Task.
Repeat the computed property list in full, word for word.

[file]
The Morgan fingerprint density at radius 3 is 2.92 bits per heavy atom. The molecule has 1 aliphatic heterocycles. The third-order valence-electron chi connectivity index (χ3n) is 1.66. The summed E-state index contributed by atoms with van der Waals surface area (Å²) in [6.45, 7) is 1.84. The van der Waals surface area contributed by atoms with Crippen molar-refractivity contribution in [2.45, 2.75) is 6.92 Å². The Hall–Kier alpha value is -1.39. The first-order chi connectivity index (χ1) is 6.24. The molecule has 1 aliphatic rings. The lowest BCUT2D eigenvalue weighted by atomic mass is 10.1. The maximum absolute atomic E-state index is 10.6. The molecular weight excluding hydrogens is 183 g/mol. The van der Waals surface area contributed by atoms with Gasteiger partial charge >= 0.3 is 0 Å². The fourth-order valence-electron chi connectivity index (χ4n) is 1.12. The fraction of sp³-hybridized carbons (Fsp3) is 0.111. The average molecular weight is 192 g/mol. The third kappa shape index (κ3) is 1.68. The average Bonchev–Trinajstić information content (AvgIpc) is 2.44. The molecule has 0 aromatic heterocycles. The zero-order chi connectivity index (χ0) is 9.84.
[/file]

The Morgan fingerprint density at radius 3 is 2.92 bits per heavy atom. The molecule has 1 aliphatic heterocycles. The third-order valence-electron chi connectivity index (χ3n) is 1.66. The summed E-state index contributed by atoms with van der Waals surface area (Å²) in [6.45, 7) is 1.84. The van der Waals surface area contributed by atoms with Crippen molar-refractivity contribution in [2.45, 2.75) is 6.92 Å². The Hall–Kier alpha value is -1.39. The first-order chi connectivity index (χ1) is 6.24. The molecule has 1 aliphatic rings. The lowest BCUT2D eigenvalue weighted by atomic mass is 10.1. The maximum absolute atomic E-state index is 10.6. The molecular weight excluding hydrogens is 183 g/mol. The van der Waals surface area contributed by atoms with Gasteiger partial charge >= 0.3 is 0 Å². The fourth-order valence-electron chi connectivity index (χ4n) is 1.12. The fraction of sp³-hybridized carbons (Fsp3) is 0.111. The average molecular weight is 192 g/mol. The third kappa shape index (κ3) is 1.68. The average Bonchev–Trinajstić information content (AvgIpc) is 2.44. The molecule has 0 aromatic heterocycles. The zero-order chi connectivity index (χ0) is 9.84.